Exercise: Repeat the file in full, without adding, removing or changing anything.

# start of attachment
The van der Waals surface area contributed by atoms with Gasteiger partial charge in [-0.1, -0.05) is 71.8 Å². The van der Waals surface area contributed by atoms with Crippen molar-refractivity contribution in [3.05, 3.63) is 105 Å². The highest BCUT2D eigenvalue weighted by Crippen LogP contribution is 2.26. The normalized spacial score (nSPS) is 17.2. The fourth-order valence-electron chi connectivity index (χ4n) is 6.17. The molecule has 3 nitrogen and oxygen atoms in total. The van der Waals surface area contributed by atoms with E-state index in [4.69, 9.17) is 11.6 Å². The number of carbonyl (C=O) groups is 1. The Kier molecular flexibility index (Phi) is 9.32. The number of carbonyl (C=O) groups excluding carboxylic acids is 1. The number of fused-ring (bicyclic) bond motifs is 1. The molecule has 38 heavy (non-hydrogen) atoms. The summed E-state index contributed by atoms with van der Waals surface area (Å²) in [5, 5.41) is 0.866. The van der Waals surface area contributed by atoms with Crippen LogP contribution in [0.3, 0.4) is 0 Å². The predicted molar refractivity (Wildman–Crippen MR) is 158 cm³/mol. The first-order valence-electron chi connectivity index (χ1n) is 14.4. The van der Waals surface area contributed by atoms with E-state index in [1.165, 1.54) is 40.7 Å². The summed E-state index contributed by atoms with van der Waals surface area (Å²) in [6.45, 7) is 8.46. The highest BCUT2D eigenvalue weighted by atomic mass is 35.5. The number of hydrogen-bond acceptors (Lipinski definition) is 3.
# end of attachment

The van der Waals surface area contributed by atoms with Gasteiger partial charge in [-0.1, -0.05) is 71.8 Å². The van der Waals surface area contributed by atoms with Crippen molar-refractivity contribution in [3.05, 3.63) is 105 Å². The highest BCUT2D eigenvalue weighted by Crippen LogP contribution is 2.26. The normalized spacial score (nSPS) is 17.2. The fourth-order valence-electron chi connectivity index (χ4n) is 6.17. The molecule has 3 nitrogen and oxygen atoms in total. The van der Waals surface area contributed by atoms with E-state index in [4.69, 9.17) is 11.6 Å². The number of carbonyl (C=O) groups is 1. The Kier molecular flexibility index (Phi) is 9.32. The number of carbonyl (C=O) groups excluding carboxylic acids is 1. The number of fused-ring (bicyclic) bond motifs is 1. The molecule has 38 heavy (non-hydrogen) atoms. The summed E-state index contributed by atoms with van der Waals surface area (Å²) in [5, 5.41) is 0.866. The van der Waals surface area contributed by atoms with Crippen LogP contribution in [0.3, 0.4) is 0 Å². The predicted molar refractivity (Wildman–Crippen MR) is 158 cm³/mol. The first-order valence-electron chi connectivity index (χ1n) is 14.4. The van der Waals surface area contributed by atoms with E-state index in [1.165, 1.54) is 40.7 Å². The summed E-state index contributed by atoms with van der Waals surface area (Å²) in [6.45, 7) is 8.46. The highest BCUT2D eigenvalue weighted by atomic mass is 35.5. The number of hydrogen-bond acceptors (Lipinski definition) is 3.